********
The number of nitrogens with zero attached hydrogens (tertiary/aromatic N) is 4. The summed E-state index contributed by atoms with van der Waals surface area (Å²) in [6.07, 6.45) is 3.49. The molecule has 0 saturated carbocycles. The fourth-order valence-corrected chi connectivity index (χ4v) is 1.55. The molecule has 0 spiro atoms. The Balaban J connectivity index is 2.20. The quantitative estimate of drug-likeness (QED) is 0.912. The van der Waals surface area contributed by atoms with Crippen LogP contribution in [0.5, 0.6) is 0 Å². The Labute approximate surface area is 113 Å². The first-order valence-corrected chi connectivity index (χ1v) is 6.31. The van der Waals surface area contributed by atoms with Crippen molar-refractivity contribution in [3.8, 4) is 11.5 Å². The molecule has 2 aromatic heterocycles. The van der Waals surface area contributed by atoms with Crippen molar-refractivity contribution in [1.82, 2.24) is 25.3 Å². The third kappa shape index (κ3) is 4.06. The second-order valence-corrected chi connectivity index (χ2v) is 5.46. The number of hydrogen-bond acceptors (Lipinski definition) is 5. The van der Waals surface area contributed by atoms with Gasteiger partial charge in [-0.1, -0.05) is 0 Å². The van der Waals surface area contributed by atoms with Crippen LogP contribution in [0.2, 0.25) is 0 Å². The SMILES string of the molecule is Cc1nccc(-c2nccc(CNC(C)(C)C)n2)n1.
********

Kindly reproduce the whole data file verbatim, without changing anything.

The number of nitrogens with zero attached hydrogens (tertiary/aromatic N) is 4. The summed E-state index contributed by atoms with van der Waals surface area (Å²) in [6.07, 6.45) is 3.49. The molecule has 0 saturated carbocycles. The fourth-order valence-corrected chi connectivity index (χ4v) is 1.55. The molecule has 0 spiro atoms. The Balaban J connectivity index is 2.20. The quantitative estimate of drug-likeness (QED) is 0.912. The van der Waals surface area contributed by atoms with Crippen LogP contribution in [0.5, 0.6) is 0 Å². The Labute approximate surface area is 113 Å². The first-order valence-corrected chi connectivity index (χ1v) is 6.31. The van der Waals surface area contributed by atoms with Crippen molar-refractivity contribution in [3.8, 4) is 11.5 Å². The molecule has 2 aromatic heterocycles. The van der Waals surface area contributed by atoms with Crippen molar-refractivity contribution in [1.82, 2.24) is 25.3 Å². The third kappa shape index (κ3) is 4.06. The second-order valence-corrected chi connectivity index (χ2v) is 5.46. The number of hydrogen-bond acceptors (Lipinski definition) is 5. The van der Waals surface area contributed by atoms with Gasteiger partial charge in [-0.1, -0.05) is 0 Å². The van der Waals surface area contributed by atoms with Crippen LogP contribution in [0.2, 0.25) is 0 Å². The SMILES string of the molecule is Cc1nccc(-c2nccc(CNC(C)(C)C)n2)n1.